Pressure treated lumber remains the number one material for deck construction because it has the right combination of:
- Handsome wood appearance
- Low cost
- Excellent durability
Did you know that many decks finished with other materials have frames built of pressure treated lumber due to its dependability?
This guide to pressure treated wood decks gives you deck ideas and information you can use to decide if this is the best material for your project.
We cover the pros & cons of pressure treated lumber, the costs of the material and installation and how to save money on deck construction. If you’re looking for a deck builder, we can help you find a qualified, pre-screened contractor where you live.
What is Pressure Treated Lumber?
Often referred to as PT lumber by deck builder professionals, it is used in more than 70% of the decks built in the United States. That’s a hefty piece of the deck material pie.
Pressure treated lumber is mostly made from pine, with southern yellow pine being a top choice. Chemical preservatives are forced into the wood using vacuum pressure in a closed cylinder.
The purpose of the preservative is to ward off rot, fungus and insects that feed on cut timber.
There are four common chemical formulas used in PT lumber:
- Alkaline copper quaternary (ACQ)
- Copper azole (CA)
- Micronized copper quaternary (MCQ)
- Micronized copper azole
Things to Consider when Choosing Pressure Treated Lumber for your Deck
If this is the material you choose, these pressure treated wood deck tips will allow you to have the best experience possible.
Use lumber graded premium, choice or select to reduce the possibility of warping and cracking. You’ll pay 15% to 30% more for the material, but the deck will look good for a longer period of time.
Fastener holes within two inches of board ends should be pre-drilled to prevent splitting.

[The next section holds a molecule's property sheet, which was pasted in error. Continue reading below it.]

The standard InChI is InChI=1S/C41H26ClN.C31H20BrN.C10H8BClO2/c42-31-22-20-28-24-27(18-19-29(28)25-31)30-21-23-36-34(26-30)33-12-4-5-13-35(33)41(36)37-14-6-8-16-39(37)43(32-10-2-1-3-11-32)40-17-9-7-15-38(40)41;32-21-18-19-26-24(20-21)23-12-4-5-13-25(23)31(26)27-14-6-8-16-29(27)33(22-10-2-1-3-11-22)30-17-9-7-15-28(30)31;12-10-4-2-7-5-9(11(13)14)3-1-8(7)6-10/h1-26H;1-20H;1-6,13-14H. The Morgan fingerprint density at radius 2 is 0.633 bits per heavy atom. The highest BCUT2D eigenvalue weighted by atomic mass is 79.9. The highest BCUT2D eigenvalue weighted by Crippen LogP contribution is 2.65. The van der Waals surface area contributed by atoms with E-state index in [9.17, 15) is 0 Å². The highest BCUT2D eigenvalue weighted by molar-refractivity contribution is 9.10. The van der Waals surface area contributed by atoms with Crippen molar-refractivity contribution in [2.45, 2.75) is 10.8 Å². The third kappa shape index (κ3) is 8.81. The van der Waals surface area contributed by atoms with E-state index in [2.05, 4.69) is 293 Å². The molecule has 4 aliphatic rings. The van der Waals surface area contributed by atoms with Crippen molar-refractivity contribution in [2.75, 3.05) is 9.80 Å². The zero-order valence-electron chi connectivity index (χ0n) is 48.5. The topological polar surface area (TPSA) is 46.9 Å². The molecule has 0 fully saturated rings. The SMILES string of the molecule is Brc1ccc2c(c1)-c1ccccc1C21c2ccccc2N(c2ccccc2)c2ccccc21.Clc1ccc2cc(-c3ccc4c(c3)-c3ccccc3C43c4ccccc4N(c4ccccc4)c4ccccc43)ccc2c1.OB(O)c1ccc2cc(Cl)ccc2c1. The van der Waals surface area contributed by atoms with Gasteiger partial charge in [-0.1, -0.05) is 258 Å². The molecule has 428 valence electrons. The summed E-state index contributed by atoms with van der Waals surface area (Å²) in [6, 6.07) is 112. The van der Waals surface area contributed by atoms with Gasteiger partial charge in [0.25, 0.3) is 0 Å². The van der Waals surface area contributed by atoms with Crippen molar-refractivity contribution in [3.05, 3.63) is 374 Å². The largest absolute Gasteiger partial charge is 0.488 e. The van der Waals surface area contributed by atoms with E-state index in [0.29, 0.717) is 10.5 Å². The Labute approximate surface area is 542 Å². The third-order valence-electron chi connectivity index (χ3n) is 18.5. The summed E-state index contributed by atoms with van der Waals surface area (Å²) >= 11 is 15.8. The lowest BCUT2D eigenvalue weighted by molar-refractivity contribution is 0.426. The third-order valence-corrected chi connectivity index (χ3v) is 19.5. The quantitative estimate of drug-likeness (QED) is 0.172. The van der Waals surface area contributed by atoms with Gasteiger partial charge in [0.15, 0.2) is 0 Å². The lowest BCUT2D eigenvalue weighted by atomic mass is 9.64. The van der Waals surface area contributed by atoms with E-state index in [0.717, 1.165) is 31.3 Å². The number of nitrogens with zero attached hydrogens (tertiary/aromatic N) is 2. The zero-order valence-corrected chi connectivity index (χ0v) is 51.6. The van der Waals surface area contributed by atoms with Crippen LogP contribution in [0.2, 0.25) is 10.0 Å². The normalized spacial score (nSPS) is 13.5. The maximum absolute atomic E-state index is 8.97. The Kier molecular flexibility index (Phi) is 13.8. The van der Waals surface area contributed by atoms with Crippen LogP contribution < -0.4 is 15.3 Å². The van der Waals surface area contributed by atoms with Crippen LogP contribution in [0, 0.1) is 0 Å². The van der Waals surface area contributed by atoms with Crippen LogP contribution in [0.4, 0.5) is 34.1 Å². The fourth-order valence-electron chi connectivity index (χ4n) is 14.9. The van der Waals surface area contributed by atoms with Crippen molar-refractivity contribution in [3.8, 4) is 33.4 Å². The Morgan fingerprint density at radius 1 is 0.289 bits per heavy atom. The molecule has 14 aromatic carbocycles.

Plan a regular schedule of maintenance for your deck that includes power washing every year or two and applying a stain formulated with a good sealer.
Expect to replace your PT lumber deck in 12-15 years, possibly sooner where the weather is very hot and dry.
If you dismantle the deck in the future, plan the proper disposal of it with your waste management company. PT wood should not be burned, because burning it will release harmful pollutants.
Advantages of Using Pressure Treated Lumber for your Deck
There are many reasons that deck builders prefer PT lumber above all other materials. So let’s look at the pros & cons of pressure treated lumber decks:
- Pressure treated wood is very strong and durable and should last 12-15 years with proper maintenance
- It costs less than most other common decking materials
- Pressure treated lumber offers proven protection against termites and similar wood-destroying pests
- You can sink PT wood posts into the ground without concern for deterioration
- If you’ve got shady areas that are wet much of the time, PT lumber will resist rotting
- It is easy to cut and fasten together
- The material is readily available throughout the US
- Decking is produced in planks 2”x4”, 2”x6” and 5/4”x6”
Disadvantages of Using Pressure Treated Lumber for your Deck
Pro deck builders offer a few cons of pressure treated wood decks to consider:
- Some preservatives corrode standard screws, so stainless or coated screws must be used
- Poorer grades of pressure treated lumber are more prone to warping and splintering than cedar, redwood, IPE or composite
- Decks require regular washing and staining to ensure good looks and performance
How Much Does it Cost to Build a Pressure Treated Lumber a Deck?
Lumber prices fluctuate on a yearly and sometimes seasonal basis. With that in mind, here are current pressure treated decking costs:
|Pressure Treated Lumber Dimensions||Cost Per Linear Foot|
|2”x6” lumber boards||$0.85 to $1.15|
|5/4”x6” lumber boards||$0.90 to $1.25|
|2”x8” lumber boards||$1.00 to $1.35|
|2”x4” lumber boards / railings||$0.70 to $0.90|
Boards 2”x4” are typically only used for railings or the planks for very small decks.